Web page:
Bio: Ben Leach is a New Jersey-based science and medical writer. However, he is also a collector of the eclectic and unusual, especially if it’s something that relates to his childhood from the 1980s and 1990s. He has been a published author on collectibles since he was 19, with work appearing in Lee’s Toy Review, Toyfare, and Currently, he operates a website dedicated to antiques and collectibles with his family called The Collector Gene (


“A Star Wars Collecting Overview At Lightspeed” by Paul Harrison

May the Fourth Be With You today with this special presentation in which Star Wars expert Paul Harrison discusses collecting all things related to a galaxy far, far away.

Bio: Paul Harrison is the co-owner of and the co-author of Steven Sansweet’s The Ultimate Action Figure Collection.

Plus! Music by They Might Be Giants cover act James K. Folk.

The details:

Wednesday, April 4th.

Frankford Hall, 1210 Frankford Avenue in the heart of Fishtown.


7:30pm/doors open at 4pm. We recommend you get there early to ensure that you snag a seat.


Nerd Nite: Philadelphia Science Festival Edition: What It Means To Be Human

The Philadelphia Science Festival and Philly Nerd Nite team up to consider the perennial question of what it means to be human. Join us and some local researchers as we examine this inquiry from a scientific perspective by looking at exciting developments in anthropology, morphology, psychology, neuroscience, and robotics, including brain enhancements, and how robots learn. Though we won’t promise any definitive conclusions, you’re guaranteed to walk away feeling slightly more evolved at the end of the night!

Event Speakers include:
Paul Mitchell, Penn Museum: “Incomplete Evolution: How Culture Made (And Makes) Us Human”
David Yaden, University of Pennsylvania: “The Science of Transcendence”
Matt Zucker, Ph.D., Swarthmore College: ” How Can Robots Tell Us What It Means To Be Human?”

Plus a very special performance from F. Omar Telan: “A Litany on the Death of My Body”

PLEASE NOTE: Tickets are not available online for this event and will be sold at the door for $5! For more information, please visit:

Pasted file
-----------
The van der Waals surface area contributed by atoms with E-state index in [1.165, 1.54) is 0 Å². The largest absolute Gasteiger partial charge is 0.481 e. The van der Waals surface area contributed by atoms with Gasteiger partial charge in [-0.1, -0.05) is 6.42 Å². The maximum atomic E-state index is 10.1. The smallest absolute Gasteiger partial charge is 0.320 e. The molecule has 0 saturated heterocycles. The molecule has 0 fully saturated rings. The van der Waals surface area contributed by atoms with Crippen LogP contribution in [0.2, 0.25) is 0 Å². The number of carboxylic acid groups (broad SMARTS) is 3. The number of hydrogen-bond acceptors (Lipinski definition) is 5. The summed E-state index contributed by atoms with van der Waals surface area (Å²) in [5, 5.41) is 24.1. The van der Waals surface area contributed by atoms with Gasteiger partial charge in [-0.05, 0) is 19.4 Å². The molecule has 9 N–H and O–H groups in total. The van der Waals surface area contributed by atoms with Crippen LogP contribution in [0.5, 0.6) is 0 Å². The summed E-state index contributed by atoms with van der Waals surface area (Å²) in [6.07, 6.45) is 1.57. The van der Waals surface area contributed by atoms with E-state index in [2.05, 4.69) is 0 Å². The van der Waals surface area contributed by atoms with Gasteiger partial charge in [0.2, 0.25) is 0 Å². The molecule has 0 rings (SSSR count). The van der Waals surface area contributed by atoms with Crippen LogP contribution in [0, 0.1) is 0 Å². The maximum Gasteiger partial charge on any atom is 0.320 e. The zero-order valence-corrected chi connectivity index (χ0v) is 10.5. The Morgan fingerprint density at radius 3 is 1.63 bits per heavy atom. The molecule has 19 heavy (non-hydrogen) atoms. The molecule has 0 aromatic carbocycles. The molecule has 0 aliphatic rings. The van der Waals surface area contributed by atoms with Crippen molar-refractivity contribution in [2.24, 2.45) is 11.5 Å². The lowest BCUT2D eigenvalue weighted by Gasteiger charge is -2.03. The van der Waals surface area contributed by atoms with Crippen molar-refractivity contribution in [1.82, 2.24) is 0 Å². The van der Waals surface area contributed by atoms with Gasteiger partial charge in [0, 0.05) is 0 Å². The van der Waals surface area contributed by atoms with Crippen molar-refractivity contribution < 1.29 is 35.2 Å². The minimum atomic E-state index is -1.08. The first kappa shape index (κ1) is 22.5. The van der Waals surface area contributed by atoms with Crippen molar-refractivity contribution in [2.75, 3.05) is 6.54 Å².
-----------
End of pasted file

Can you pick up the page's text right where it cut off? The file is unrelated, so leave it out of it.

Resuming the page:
Venue opens at 4:30 pm, Program beings at 7:30 pm. We recommend you get there as soon as possible to ensure that you get a seat.

This event is part of the Philadelphia Science Festival, a citywide celebration of all things science. Learn more:

Plus! Next Wednesday, May 4th is our regular Nerd Nite at Frankford Hall, featuring the following talks:

“Presidential Campaigns Through the Ages” By pop culture historian/Nerd Nite favorite Ben Leach

“May the Fourth Be With You” By Star Wars expert Paul Harrison

And one more talk TBA plus music by James K. Polk!

Nerd Nite No 59: Hydrography, Drosophila, and Mitochondria! Music by Pat Finnerty!

Yo Nerds! Remember to get to this great event early if you want seats, as it’s first come first serve! $5 cover gets you in to hear these talks:

Arindam Basu: “Of head, body, limbs and wings: Lessons learned from the fruit flies.”

Have you ever wondered why we have one head, two feet and two arms or how some babies are born with two heads and four arms? It is all about how those specific genes that produce specific proteins throughout our development. And guess what! We know a lot about us from what goes on within the fruit flies.. Yes, those annoying little flies on our bananas, oranges and grapefruit can substitute humans in research labs. Don’t kill ’em coz the more you know about them, the more you will know about yourself!

BIO: Arindam Basu finished his PhD at the Indian Institute of Science, Bangalore India and came to UPenn and joined Dr. Michael Atchison’s lab as a postdoc. In the past few years his research has focused on understanding how YY1 facilitates DNA binding by Polycomb group proteins. Later on his focus became long range DNA interaction and chromosome looping during different stages of B cell development.

Suraiya Haroon: “Mitochondria disease: From worms to humans”

The mitochondria are the powerhouse of the cell. When they become dysfunctional, they disrupt bioenergetics and this is felt most severely by high-energy consuming cells: neurons and muscles. In fact, dysfunctional mitochondria are known to cause various neuromuscular diseases in humans. These have been studied in mice but therapies have been difficult to come by. We have developed a worm model that allows us to study the disease (by essentially racing them!) and conduct rapid experiments. Thus far, we have identified exciting new avenues of therapy.